Thanks so much, Brendan, for your kind thoughts. I do not know what “neti, neti, neti” means exactly–I mean, I understand what you mean by it from the context–but it is funny because my use of this word is with a neti pot! (Which I use irregularly.) I will look it up. But thanks. k.

  7. Kerry O'Connor Says:

    This begins as a kind of aubade and then takes the reader back through halls of memory to the bitter sweet of a childhood long gone, almost, from view.

  8. coalblack Says:

    I would comment, but now I have to have chocolate.


  9. “this poem is not/about comfort food but about whatever pools/in the spoon of the senses”: Exactly, that is how the sound of your words feel like.
    There is a sight into the past which somehow balances the now. Beautifully penned.
    -HA

  10. Marian Says:

    I love that speaking in Sundae line, too. But what really strikes me about this is your reflection about having to learn and re-learn sweetness… else possibly we would not recognize it. Made me think about childbirth, and why on earth a woman would ever allow choose that a second or third time (or more)… learning, unlearning about sweetness, connected with pain. Something like that, I guess I’m galloping off with this idea now. Heh.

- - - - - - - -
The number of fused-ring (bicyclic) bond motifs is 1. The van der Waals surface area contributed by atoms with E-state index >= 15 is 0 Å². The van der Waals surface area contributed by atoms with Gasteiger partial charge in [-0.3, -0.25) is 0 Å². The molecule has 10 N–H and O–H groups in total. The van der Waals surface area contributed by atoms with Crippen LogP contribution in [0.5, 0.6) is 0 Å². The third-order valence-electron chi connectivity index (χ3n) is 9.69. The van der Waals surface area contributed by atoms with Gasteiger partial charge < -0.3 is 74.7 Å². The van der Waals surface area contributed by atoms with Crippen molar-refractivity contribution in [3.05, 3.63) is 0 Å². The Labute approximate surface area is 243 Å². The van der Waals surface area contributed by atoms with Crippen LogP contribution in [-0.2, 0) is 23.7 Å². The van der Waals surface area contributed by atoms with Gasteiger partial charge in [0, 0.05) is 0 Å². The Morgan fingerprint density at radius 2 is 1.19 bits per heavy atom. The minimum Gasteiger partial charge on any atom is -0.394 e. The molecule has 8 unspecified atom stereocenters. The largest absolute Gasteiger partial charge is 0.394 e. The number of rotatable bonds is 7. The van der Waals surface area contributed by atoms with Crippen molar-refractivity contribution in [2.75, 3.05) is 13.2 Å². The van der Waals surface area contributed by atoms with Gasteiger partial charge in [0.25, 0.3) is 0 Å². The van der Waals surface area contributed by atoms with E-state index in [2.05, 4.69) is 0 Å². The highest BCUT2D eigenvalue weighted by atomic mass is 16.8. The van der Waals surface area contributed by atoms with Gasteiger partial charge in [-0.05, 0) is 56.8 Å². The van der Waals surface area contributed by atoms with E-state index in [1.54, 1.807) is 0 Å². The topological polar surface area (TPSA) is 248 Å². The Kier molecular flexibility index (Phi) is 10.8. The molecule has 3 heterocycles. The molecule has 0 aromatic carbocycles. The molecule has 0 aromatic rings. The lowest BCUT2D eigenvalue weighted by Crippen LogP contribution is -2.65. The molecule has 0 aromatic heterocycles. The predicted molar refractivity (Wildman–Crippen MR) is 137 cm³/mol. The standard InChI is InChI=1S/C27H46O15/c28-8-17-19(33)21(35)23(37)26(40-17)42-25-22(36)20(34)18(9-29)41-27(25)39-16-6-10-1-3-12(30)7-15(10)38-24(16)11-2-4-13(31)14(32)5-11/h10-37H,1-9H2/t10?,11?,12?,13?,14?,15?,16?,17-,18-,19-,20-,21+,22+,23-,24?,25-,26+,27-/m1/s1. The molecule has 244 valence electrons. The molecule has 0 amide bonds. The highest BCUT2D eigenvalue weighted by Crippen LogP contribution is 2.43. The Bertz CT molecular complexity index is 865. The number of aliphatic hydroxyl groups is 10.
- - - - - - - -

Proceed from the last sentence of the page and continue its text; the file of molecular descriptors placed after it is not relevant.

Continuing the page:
11. If I were able to write a poem about my father (which I’m not), it would be this- mysterious, ambivalent, bitter sweet, not really about chocolate but using that as its medium trying to say unsayable things… sigh.

    • ManicDdaily Says:

      Thanks, Mary. I am glad that you found the poem meaningful. I had a line about the light in my father’s eyes which I took out as it all seemed too long but now I wonder– thanks


  12. This one took my breath! There is not anything about the poem I don’t LOVE.


  13. WOW! Blazingly beautiful and one of my faves of yours, kiddo. The imagery is sheer beauty. But what really speaks to me is your father speaking Sundae, and “this poem is…..about whatever pools
    in the spoon of the senses, lighting an opening that your caught, dim, heart might some daysight–” Just wow.

  14. Plum Says:

    I love the way this flows together:

    “I.

    Dawn always.”

    “The first taste (and, okay, also the aftertaste)
    of dark chocolate.” … Amen to that!

    “The undersides of leaves
    blown back
    when the wind blows leaves silver,
    then slack.” … Gorgeous stanza.

    “and the back-leafing
    of silver,
    do you keep in
    the chocolate?
    You who never eat
    chocolate–” … Love this.

    This is my favorite poem of yours.

  15. M Says:

    this:

    All I can think of
    is how sweetness
    must always be
    re-learned

    my own views of my father are complex, like that… ~


  16. when the wind blows leaves silver,
    then slack.

    and

    Eyes that reflect a light you had not known
    you carried.

    and all of the unique word orders you employed in this…all of it a refreshing piece, thank you!

  17. hedgewitch Says:

    A pleasure to read this, k–thanks for pointing it out to me–your points are made as sweetly as the taste of smiles, warmth, security and love, that send us back to a childhood simplicity. I especially like ‘speaking in Sundae.’ (My hometown of Evanston claims to be the place that invented the sundae–I know I had few of them growing up.)